Simon the Magician vs. Philip the Evangelist

If we were to compare the “modern” Church to the Church of Scripture, we would find that it has become a shell of its former self. It is difficult to find preachers, teachers, and evangelists who are willing to stand on the foundation of Scripture. This view has become more prevalent with the growth of pop-culture celebrities within the Christian Church.

These pop-culture Christians are the ones who have created generations of pseudo-believers. And now these pop-culture Christian leaders are leading the pseudo-believers in a mass exodus from the Christian Church. As they proudly site their rejection the foundational principles of Scripture, those left are scrambling to undo the damage the pop-culture Christian leaders had done.

This mass falling away can only be placed at the feet of past generations of pastors, teacher, and evangelists who thought numbers were better than making true disciples. This misstep allowed the pop-culture Christian leaders to bring millions of pseudo-believers in to many congregations. Thus, the reshaping of the Christian Church went primarily unnoticed.

Now, the true believers within the Body of Christ cannot discern the difference between a true believer and a pseudo-believer. This is nothing new. The Scriptures provides for us two examples of how to tell the difference between a believer and a pseudo-believer.

The two examples that are given to us in the Book of Acts. In the Book of Acts we are introduced to two men. The first is Philip the Deacon (Evangelist), and the second is Simon the Magician. Let us explore the book of Acts as we survey the development of these two men’s beliefs of what a believer is to be.

Philip the Evangelist

Acts 8:4-8 Now those who were scattered went about preaching the word. Philip went down to the city of Samaria and proclaimed to them the Christ. And the crowds with one accord paid attention to what was being said by Philip, when they heard him and saw the signs that he did. For unclean spirits, crying out with a loud voice, came out of many who had them, and many who were paralyzed or lame were healed. So there was much joy in that city.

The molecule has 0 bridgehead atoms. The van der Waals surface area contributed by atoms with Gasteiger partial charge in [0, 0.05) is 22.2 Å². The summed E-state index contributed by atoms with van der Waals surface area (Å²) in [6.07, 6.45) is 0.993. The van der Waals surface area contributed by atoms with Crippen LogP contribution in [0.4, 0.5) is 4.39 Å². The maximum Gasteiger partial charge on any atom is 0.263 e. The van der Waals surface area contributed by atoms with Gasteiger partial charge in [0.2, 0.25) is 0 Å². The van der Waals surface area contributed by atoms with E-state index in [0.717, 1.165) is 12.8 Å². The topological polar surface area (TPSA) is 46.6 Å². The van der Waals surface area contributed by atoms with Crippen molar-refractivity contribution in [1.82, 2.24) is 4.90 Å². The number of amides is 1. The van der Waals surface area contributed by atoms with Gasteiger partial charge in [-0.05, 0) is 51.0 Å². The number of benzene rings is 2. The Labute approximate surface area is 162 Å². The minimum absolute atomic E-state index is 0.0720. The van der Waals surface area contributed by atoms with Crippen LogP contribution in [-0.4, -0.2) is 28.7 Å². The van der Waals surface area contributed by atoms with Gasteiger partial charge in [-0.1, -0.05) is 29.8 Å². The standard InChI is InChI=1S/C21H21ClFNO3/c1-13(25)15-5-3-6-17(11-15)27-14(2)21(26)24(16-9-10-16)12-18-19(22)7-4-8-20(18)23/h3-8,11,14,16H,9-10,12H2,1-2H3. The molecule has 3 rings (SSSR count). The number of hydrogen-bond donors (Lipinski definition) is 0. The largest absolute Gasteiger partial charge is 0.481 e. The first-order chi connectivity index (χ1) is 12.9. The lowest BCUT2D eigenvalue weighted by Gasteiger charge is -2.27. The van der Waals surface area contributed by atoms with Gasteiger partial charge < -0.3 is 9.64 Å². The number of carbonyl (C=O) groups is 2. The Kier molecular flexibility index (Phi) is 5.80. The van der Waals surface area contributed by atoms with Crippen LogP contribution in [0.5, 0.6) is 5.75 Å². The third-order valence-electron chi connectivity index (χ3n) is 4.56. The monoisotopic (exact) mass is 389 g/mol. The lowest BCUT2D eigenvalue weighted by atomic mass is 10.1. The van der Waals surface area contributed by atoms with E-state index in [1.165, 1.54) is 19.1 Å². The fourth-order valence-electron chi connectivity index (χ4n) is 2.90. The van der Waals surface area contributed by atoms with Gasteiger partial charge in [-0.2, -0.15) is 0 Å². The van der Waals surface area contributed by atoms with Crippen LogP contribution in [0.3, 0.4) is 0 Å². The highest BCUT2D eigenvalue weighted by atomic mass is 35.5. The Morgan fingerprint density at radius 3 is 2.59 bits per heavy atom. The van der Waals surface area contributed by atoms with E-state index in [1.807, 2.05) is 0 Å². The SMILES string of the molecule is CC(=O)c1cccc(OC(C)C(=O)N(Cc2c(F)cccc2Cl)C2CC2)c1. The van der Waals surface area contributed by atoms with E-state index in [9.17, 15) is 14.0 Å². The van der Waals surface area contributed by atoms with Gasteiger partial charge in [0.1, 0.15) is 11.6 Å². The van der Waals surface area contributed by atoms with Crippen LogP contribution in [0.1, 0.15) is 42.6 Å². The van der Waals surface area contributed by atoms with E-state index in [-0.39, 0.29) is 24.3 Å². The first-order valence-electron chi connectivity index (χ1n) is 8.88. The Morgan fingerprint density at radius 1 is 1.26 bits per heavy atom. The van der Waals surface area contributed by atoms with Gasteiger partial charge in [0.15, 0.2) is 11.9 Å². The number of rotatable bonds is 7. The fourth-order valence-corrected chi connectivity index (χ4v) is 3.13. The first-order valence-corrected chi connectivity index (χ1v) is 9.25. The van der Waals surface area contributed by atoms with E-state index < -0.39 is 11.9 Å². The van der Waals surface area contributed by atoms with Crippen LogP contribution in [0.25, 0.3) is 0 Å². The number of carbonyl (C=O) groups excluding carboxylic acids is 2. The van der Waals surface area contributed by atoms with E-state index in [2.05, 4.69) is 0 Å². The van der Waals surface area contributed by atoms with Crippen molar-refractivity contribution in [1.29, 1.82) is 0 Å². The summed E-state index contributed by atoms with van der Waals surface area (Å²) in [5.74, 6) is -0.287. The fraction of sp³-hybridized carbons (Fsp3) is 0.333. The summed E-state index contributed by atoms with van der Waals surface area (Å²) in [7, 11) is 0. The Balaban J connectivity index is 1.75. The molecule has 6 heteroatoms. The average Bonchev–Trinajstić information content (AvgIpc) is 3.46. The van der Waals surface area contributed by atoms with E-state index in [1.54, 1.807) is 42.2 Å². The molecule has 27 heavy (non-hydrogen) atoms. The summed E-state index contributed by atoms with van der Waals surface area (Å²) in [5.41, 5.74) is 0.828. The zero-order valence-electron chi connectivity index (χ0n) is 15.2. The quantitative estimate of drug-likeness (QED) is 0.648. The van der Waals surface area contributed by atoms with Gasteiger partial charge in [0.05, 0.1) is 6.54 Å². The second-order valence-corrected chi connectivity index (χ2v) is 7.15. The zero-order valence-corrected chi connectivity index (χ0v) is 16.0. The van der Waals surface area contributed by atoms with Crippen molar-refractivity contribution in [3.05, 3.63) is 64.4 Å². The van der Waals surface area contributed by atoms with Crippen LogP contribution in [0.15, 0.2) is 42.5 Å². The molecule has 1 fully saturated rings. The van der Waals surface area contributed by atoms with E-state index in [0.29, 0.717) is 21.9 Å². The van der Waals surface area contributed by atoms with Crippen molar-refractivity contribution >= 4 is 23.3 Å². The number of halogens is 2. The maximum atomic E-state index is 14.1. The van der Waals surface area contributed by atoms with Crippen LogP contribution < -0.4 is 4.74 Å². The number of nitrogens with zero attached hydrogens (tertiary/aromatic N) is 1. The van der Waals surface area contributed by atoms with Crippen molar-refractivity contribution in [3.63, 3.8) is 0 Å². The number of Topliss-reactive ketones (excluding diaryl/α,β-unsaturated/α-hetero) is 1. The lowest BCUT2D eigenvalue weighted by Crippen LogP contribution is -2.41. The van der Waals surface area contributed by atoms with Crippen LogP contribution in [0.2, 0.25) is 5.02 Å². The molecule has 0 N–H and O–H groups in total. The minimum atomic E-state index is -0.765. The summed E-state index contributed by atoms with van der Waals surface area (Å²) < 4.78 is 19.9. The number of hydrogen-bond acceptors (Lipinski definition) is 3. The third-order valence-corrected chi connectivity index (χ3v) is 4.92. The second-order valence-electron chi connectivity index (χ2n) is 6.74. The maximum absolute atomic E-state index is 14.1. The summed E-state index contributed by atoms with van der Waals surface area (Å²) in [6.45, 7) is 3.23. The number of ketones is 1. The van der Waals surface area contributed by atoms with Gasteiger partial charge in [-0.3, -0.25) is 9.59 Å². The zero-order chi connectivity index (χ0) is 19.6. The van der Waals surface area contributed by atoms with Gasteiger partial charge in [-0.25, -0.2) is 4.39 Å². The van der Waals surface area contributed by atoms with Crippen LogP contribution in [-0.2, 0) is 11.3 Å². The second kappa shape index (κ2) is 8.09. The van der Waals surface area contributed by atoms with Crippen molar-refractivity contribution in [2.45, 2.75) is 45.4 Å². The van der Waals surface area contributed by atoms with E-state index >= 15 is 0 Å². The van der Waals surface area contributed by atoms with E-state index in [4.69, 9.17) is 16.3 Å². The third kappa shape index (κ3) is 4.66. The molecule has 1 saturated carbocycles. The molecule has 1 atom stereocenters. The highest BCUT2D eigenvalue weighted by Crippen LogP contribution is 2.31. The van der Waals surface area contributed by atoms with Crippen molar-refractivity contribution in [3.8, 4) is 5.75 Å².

The Holy Bible: English Standard Version (Wheaton, IL: Crossway Bibles, 2016), Acts 8:4-8

Philip the Evangelist A deacon chosen to oversee the distribution to the poor (Acts 6:5). One of the first Christians to preach the gospel outside Jerusalem.

The narrative of Acts 8 depicts Philip as the first missionary to Samaria, where he encounters the magician Simon (Acts 8:4–13). In response to Philip’s success spreading the gospel, Peter and John travel from Jerusalem to Samaria and pray for the converts there to receive the Holy Spirit (Acts 8:14–17).

After Philip’s mission to Samaria, an angel instructs him to go to the road between Gaza and Jerusalem. There, he preaches to the Ethiopian eunuch (Acts 8:26–39). After Philip baptizes the eunuch, the Holy Spirit transports him to Azotus (ancient Ashdod), 20 miles north of Gaza (Witherington III, Acts, 300). At the conclusion of Acts 8, Philip is preaching the gospel on the Mediterranean coast, from Azotus to Caesarea.

Ronald D. Roberts, “Philip the Evangelist,” ed. John D. Barry et al., The Lexham Bible Dictionary (Bellingham, WA: Lexham Press, 2016).

What we know about Philip is that once the persecution began, Philip departs Jerusalem. As mentioned above, some see Philip’s entering Samaria as a “mission;” however, Scripture says he entered Samaria after the murder of Stephen. He was not on a “mission,” but was fleeing.

This dispersion, due to a violent persecution, is how the Gospel spread. Jesus commanded His followers to “go;” however, they nested in Jerusalem. Philip’s going to Samaria was not to share the Gospel, but to escape the prediction. We know that Peter had no interest in communicating the Good News to the Gentiles (Acts 10). Philip went to Samaria, due to the hatred the Jews had for them.

Philip knew that they would not pursue him there. For him to have gone as a missionary, like Paul would go out, he would have had been commissioned by the church. He was not commissioned to go by the church in Jerusalem, but by Christ.

The best guess for Philip’s sharing the Good News is that it was in his nature to do so. Though he was on the run, he gladly shared the Good New with the people of Samaria. After all, he was one of the first deacons (Acts 6:1-15).

It is, at this time we are introduced to a controversial figure. A man who would take what he learned from Philip and try and turn it to his advantage. This man, who was seen as “somebody great” in the eyes of the Samaritans, can serve as a contrast to understanding the Good News through the lens of human nature.

Enter Simon the Magician

Scripture does not go in to detail about the man referred to as Simon the Magician. The information we are given is recorded in Acts 8. Though we are given very little insight about the man, in Scripture, we can find some references about Simon the Magician in historical texts.